Builders Supply Corporation v. ShipleyAnnotate this Case
86 Ariz. 153 (1959)
341 P.2d 940
BUILDERS SUPPLY CORPORATION, an Arizona corporation, Appellant, v. Harold SHIPLEY, Appellee.
Supreme Court of Arizona.
July 9, 1959.
Rehearing Denied September 22, 1959.
*155 Rawlins, Davis, Christy, Kleinman & Burrus, B.J. Rumsey, and Chester J. Peterson, Phoenix, for appellant.
W.H. Chester, Phoenix, for appellee.
Plaintiff-appellee instituted this action to recover a balance due for services rendered under a written contract dated June 22, 1948.
Plaintiff, Harold Shipley, was granted a permit as a licensed contract carrier by the Arizona Corporation Commission upon filing with it the contract in question. Defendant-appellant, Builders Supply Corporation, manufactured brick and concrete block, which were distributed to its customers through the services of independent truckers, such as the plaintiff.
The suit was based on that portion of the contract which concerned payment for hauls made outside of the designated "zone rate area". It provided:"Where the hauling will be done outside the above designated zone the rates will apply as follows, five cents (5¢) per ton mile on flat country and six cents (6¢) per ton mile in hilly or mountainous country."
The contract did not guarantee that any certain amount of bricks or block would be hauled by plaintiff's truck, nor did it specify how long it was to remain in effect.
Plaintiff was paid the rates provided in the contract for hauls made to various places throughout the state for several months after it took effect. Then, in March, 1949, defendant began paying plaintiff less than the amounts due according to the contract. This continued until the parties terminated their relationship in 1954.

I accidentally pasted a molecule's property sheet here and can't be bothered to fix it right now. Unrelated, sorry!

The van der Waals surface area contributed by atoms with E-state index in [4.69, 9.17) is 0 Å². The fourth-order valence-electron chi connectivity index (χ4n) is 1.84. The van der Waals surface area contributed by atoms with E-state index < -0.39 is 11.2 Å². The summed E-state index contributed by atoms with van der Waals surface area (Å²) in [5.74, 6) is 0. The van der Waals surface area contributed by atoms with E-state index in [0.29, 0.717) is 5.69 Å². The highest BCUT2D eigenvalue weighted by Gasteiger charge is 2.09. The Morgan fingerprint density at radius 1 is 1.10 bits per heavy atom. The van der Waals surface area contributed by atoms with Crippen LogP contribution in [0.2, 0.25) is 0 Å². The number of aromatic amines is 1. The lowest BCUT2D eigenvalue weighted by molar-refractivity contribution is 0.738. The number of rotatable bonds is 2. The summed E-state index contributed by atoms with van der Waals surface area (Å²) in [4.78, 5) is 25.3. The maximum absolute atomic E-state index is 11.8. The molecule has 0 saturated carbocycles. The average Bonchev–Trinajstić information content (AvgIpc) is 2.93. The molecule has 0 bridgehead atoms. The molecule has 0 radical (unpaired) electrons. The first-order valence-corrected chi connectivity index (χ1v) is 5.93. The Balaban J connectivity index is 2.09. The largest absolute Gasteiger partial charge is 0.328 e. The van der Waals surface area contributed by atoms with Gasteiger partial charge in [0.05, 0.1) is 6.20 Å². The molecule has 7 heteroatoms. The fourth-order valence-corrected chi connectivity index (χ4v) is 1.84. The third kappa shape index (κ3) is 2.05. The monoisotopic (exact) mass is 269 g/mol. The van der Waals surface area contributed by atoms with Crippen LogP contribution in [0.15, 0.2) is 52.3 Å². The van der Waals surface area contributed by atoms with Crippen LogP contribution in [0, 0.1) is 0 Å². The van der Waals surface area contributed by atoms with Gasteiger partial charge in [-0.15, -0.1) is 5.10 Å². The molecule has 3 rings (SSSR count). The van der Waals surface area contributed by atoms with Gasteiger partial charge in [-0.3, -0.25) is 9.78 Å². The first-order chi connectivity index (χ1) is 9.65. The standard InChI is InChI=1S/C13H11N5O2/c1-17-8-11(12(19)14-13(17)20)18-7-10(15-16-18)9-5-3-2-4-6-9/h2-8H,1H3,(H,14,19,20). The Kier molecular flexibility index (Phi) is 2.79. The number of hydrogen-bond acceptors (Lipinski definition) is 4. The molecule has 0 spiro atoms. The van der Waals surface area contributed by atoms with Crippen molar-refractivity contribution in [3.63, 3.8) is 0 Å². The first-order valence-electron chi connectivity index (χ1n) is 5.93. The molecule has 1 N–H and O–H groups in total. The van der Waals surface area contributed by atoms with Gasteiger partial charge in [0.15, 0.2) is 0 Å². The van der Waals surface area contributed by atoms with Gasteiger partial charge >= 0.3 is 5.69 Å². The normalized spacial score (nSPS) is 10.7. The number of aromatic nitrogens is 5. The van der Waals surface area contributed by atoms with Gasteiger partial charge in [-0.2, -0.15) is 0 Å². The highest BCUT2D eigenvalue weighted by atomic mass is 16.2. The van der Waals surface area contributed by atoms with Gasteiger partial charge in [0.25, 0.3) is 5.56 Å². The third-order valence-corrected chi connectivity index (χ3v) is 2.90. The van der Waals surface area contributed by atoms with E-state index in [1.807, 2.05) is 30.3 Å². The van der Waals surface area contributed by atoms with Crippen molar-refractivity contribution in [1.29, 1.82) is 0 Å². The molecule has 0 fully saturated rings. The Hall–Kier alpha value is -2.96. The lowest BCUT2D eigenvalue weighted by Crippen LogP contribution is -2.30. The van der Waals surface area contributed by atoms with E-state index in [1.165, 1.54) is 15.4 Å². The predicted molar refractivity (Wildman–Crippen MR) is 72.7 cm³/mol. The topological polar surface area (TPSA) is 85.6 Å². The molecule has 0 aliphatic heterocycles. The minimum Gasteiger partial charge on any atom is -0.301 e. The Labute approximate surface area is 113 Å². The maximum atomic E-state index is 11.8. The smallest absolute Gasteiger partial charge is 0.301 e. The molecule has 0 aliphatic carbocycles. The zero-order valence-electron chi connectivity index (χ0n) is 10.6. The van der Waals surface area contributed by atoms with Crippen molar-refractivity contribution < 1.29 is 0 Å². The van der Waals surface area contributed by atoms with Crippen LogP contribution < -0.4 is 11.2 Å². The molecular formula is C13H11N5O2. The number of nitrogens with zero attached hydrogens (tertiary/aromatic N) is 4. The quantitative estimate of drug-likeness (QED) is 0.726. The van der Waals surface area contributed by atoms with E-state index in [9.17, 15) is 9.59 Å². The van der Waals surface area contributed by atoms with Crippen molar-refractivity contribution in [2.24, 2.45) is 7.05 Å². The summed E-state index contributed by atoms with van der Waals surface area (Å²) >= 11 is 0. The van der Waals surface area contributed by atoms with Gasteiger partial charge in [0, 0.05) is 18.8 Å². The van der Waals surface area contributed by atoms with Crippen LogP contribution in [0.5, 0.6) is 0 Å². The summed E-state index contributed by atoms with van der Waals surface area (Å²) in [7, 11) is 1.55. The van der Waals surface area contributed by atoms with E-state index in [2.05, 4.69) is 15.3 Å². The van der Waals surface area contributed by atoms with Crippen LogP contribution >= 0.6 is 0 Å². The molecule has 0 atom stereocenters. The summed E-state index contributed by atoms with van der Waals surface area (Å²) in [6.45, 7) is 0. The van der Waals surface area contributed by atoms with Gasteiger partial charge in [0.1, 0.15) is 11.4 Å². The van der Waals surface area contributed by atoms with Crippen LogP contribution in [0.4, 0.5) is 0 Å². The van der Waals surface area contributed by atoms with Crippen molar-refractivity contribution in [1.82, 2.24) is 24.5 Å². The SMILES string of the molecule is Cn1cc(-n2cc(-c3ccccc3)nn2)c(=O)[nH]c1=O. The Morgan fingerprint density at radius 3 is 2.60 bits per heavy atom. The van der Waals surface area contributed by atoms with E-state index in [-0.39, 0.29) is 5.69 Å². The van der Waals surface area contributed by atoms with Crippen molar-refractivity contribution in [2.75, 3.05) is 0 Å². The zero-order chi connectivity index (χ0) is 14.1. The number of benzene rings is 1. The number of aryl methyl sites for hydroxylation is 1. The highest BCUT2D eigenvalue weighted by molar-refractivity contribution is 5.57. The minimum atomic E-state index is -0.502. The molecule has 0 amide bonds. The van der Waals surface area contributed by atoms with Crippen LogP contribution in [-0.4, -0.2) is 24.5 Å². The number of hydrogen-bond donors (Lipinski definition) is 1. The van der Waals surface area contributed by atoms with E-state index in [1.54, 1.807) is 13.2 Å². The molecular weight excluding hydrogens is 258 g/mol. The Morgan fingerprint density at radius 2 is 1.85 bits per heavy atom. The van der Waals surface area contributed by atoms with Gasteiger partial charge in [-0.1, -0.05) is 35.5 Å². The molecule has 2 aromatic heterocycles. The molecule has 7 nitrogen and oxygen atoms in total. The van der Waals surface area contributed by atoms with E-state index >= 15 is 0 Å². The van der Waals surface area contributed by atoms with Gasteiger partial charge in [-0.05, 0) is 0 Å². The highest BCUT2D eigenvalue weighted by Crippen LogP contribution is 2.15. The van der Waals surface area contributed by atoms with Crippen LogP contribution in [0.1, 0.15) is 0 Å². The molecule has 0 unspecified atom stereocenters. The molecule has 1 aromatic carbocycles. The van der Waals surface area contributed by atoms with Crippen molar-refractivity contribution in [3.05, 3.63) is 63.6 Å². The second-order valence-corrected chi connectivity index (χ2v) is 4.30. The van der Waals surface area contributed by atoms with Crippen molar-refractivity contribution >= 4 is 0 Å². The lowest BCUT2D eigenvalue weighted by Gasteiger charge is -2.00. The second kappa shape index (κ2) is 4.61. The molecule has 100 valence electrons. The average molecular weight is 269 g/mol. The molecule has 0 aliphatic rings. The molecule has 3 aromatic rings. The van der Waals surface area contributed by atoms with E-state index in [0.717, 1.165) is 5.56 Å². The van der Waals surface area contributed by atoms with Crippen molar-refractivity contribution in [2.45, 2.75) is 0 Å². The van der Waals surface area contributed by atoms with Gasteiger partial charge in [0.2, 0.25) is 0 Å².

The law applicable to agreements of this type is that where a contract for personal services contains no time limit it may be terminated by either party, thus leaving the parties free to enter into a new contract with different terms for the same services. Dover Copper Mining Co. v. Doenges, 40 Ariz. 349, 12 P.2d 288. Termination is, of course, a question of fact.
*156 Defendant contends that the verdict in favor of the plaintiff, of $10,304.20, was not supported by the evidence. This court will not disturb a verdict where there is any substantial evidence to support it, nor will it substitute its judgment for that of the jury as to the weight of the evidence or the credibility of witnesses. Garlington v. McLaughlin, 56 Ariz. 37, 104 P.2d 169; Haas v. Morrow, 54 Ariz. 455, 97 P.2d 204. Here there was sufficient evidence upon which to base a verdict in favor of the plaintiff.